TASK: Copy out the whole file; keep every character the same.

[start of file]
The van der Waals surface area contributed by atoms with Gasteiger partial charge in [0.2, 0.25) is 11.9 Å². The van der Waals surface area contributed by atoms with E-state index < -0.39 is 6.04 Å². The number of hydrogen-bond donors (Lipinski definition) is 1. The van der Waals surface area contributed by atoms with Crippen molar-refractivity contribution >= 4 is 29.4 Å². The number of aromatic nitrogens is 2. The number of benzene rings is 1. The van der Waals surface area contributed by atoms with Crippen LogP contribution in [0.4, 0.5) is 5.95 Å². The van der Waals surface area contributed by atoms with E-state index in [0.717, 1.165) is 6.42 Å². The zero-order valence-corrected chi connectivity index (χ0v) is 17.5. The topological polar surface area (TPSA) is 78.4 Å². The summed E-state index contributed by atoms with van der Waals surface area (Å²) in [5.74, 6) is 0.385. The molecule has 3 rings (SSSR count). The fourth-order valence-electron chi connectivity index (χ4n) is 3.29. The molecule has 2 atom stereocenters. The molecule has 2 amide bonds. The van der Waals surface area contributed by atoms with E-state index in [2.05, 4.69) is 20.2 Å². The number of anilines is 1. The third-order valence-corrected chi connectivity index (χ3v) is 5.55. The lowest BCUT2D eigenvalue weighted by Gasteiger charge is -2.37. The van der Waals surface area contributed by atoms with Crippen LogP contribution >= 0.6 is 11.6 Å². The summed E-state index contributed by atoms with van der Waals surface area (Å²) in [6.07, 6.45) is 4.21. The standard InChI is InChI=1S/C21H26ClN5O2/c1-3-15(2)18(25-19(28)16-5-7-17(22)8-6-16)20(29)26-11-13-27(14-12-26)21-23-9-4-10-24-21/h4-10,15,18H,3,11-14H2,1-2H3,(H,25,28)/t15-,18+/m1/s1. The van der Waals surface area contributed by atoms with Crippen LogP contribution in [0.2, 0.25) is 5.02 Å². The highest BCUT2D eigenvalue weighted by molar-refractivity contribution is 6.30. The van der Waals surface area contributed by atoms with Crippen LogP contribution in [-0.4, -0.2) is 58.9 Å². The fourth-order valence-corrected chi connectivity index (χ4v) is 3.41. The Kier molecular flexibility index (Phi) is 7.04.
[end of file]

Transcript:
The van der Waals surface area contributed by atoms with Gasteiger partial charge in [0.2, 0.25) is 11.9 Å². The van der Waals surface area contributed by atoms with E-state index < -0.39 is 6.04 Å². The number of hydrogen-bond donors (Lipinski definition) is 1. The van der Waals surface area contributed by atoms with Crippen molar-refractivity contribution >= 4 is 29.4 Å². The number of aromatic nitrogens is 2. The number of benzene rings is 1. The van der Waals surface area contributed by atoms with Crippen LogP contribution in [0.4, 0.5) is 5.95 Å². The van der Waals surface area contributed by atoms with E-state index in [0.717, 1.165) is 6.42 Å². The zero-order valence-corrected chi connectivity index (χ0v) is 17.5. The topological polar surface area (TPSA) is 78.4 Å². The summed E-state index contributed by atoms with van der Waals surface area (Å²) in [5.74, 6) is 0.385. The molecule has 3 rings (SSSR count). The fourth-order valence-electron chi connectivity index (χ4n) is 3.29. The molecule has 2 atom stereocenters. The molecule has 2 amide bonds. The van der Waals surface area contributed by atoms with E-state index in [2.05, 4.69) is 20.2 Å². The number of anilines is 1. The third-order valence-corrected chi connectivity index (χ3v) is 5.55. The lowest BCUT2D eigenvalue weighted by Gasteiger charge is -2.37. The van der Waals surface area contributed by atoms with Crippen LogP contribution >= 0.6 is 11.6 Å². The summed E-state index contributed by atoms with van der Waals surface area (Å²) in [6.07, 6.45) is 4.21. The standard InChI is InChI=1S/C21H26ClN5O2/c1-3-15(2)18(25-19(28)16-5-7-17(22)8-6-16)20(29)26-11-13-27(14-12-26)21-23-9-4-10-24-21/h4-10,15,18H,3,11-14H2,1-2H3,(H,25,28)/t15-,18+/m1/s1. The van der Waals surface area contributed by atoms with Crippen LogP contribution in [0.2, 0.25) is 5.02 Å². The highest BCUT2D eigenvalue weighted by molar-refractivity contribution is 6.30. The van der Waals surface area contributed by atoms with Crippen LogP contribution in [-0.4, -0.2) is 58.9 Å². The fourth-order valence-corrected chi connectivity index (χ4v) is 3.41. The Kier molecular flexibility index (Phi) is 7.04.